While this might be a quickie, it’s a biggy. A big one in terms of the amount of data just uploaded through SAINT. In fact, we’ve just uploaded around 1 million rows of data, with 6 columns per row.
And it didn’t even blink! Gotta love that!
So why do we have a million rows of data?
Customer segmentation of course.
This is the third (but not final) post in the series on Visitor Engagement. One of the problems with the Visitor Scoring method that I previously described, is that, at the end of the day, you’re still somewhat limited to viewing scores at the “average” level, by segment.
That presents a number of challenges because the average is precisely that…and the underlying scores vary dramatically within each segment.
But there is a way to see what each and every visitor score is, or even within the different segments…and it’s called the Unique Visitor ID. You can see at the visitor level, how many times they’ve returned, how many “things” they’ve done, such as searches, product views, revenue etc.
This is really the icing on the proverbial cake.
This is a follow on post to my previous one about measuring that elusive engagement. This post focuses on the aspect of applying a score to visitor interactions, as they interact with your content and applications.
Visitor scoring is fairly simple – especially in SiteCatalyst, and by leveraging the data in Discover through segmentation, (and ultimately in SiteCatalyst 15), it’ll give you even more insight into visitor engagement.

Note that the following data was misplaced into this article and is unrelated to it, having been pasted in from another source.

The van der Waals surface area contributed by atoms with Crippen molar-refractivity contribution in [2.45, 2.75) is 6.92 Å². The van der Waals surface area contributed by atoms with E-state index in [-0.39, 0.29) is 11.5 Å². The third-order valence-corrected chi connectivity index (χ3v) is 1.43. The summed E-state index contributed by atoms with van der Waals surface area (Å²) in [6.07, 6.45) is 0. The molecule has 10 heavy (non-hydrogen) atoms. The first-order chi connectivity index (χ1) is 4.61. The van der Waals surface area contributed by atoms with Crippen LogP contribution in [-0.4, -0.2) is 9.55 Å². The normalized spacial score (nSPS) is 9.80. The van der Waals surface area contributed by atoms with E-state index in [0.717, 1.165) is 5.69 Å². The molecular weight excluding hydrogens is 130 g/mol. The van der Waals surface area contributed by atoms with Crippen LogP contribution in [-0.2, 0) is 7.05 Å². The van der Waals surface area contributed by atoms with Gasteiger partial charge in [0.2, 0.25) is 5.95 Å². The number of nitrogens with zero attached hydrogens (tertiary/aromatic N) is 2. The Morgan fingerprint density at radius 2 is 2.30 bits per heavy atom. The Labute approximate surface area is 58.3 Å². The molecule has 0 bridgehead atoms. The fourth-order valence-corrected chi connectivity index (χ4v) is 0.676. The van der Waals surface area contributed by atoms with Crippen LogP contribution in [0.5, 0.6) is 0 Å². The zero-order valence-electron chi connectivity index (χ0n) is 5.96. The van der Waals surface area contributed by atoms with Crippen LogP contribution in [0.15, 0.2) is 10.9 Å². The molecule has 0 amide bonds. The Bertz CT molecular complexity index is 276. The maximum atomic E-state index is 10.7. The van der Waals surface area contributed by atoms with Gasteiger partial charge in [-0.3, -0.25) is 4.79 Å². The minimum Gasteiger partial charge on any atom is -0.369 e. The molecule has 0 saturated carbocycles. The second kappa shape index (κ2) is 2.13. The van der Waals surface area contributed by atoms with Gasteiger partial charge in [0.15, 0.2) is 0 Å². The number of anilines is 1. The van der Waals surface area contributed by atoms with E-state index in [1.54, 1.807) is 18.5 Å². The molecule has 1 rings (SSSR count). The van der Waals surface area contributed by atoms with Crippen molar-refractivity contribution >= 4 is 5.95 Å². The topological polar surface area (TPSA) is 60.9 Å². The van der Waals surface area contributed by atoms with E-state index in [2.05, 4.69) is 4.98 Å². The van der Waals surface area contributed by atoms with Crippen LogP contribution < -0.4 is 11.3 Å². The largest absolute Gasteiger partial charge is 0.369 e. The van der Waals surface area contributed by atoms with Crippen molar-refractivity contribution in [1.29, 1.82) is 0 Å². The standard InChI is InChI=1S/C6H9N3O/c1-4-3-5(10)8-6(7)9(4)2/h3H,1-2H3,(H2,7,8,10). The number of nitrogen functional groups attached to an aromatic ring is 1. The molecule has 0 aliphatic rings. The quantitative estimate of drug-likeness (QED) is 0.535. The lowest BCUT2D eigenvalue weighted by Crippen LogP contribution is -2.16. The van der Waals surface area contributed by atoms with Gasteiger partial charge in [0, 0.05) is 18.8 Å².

Visitor scoring measures and assigns a relative value to individual customers and prospects based on their actions and behaviors over time. You can determine intent and engagement – even before visitors convert.
Once you’ve identified your most valuable visitors, you can dissect their actions to determine the campaigns, keywords, referring sites and offline touch points that engage them – and invest more on these efforts.
Search is a veritable gold mine that is frequently ignored.
I’m not talking about Search Engines and Keywords, I’m talking about your internal search. Providing you track internal keyword searches, you can gain a wealth of understanding.
Internal search is generally used as a quick wayfinding method, highlighting areas of content that are well used, but are not readily available. And more often than not, it’s seasonal as well.